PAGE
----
Volunteering at nursing homes can be both rewarding and painful. I met Tiger about four years
ago when his wife entered the Pearl City Nursing Home. She had a stroke and is completely
immobilized, being unable to feed herself or take care of her bodily functions.
At first, Medicare was paying a good part of his wife's care. Medicare pays when there is a need
for acute care. This is when trained medical or nursing care is needed.
Jake entertains the patients. Mostly, he just lets them pet him. I had a talk with Tiger the other day
and asked how things were financially. He pays the entire cost of her care now, which is
$7,500 a month. This is just for custodial care. If she required nursing care, it would
be about $9,500 a month.
Theresa, a nurse's aid, used to sing professionally and helps quite a bit when I'm there.
Tiger is there every morning at 10 and stays with his wife until 10 at night. He
doesn't know if she knows that he's with her. But, he says, he knows.
Yvonne, also an aid, likes singing karaoke and she also helps in my show.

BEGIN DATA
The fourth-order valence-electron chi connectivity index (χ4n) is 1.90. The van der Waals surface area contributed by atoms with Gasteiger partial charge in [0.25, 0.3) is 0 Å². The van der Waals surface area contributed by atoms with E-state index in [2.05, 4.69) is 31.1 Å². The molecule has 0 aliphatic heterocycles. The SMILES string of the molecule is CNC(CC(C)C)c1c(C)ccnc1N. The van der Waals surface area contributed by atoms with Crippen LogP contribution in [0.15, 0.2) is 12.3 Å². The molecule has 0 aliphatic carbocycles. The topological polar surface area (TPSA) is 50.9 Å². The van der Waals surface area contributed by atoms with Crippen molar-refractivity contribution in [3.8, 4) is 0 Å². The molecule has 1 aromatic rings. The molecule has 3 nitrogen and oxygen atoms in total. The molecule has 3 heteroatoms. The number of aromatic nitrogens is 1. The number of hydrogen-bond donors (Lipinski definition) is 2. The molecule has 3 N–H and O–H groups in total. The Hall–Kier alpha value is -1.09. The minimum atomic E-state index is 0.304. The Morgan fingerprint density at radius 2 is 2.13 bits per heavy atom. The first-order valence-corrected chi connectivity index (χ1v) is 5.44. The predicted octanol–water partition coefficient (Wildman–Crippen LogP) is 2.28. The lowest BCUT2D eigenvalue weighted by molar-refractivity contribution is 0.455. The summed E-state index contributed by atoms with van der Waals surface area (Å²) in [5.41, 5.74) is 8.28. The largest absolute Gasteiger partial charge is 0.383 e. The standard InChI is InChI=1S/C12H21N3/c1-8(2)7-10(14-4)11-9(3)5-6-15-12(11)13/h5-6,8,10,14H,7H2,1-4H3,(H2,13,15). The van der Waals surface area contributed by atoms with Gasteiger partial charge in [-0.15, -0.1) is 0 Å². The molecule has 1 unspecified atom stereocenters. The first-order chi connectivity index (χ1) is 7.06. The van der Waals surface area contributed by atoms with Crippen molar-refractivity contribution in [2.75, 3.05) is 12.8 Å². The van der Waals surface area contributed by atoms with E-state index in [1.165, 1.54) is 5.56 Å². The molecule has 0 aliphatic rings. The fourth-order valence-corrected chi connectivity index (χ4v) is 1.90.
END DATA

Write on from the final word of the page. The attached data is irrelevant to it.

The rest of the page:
Tiger has run out of money and the reverse mortgage he took out on his home
doesn't provide enough for him to make his payments or, to support himself.
Another resident who has since passed away, couldn't afford the fees. The V.A. paid about
$4,000 a month which is barely half of what was required. Tiger, who is 88, will be in that position
if he ever requires nursing or custodial care since he has already annuitized his house
with a reverse mortgage.
Then, there's Ed, who kept asking for the song "Waikiki" and was so happy every week when I
sang it for him. When I finally got comfortable singing that song, he passed on.
Or, Gunny Sarge, who sat through an hour every week just to hear the song, "Your
Cheating Heart". Another one who passed. And "No Money, No Honey" who
just enjoyed music... even my hacking. Also passed.
It's not that the nursing homes are charging so much. It's the dollar that keeps
going down. This summer, the Feds have announced that they'll be printing
$42 Billion a month just to keep the economy from going into a deep dive.
When you flood the economy with cash, then the dollar becomes cheaper, making the
price of goods and services appear to go up. Our kupunas have nowhere to go.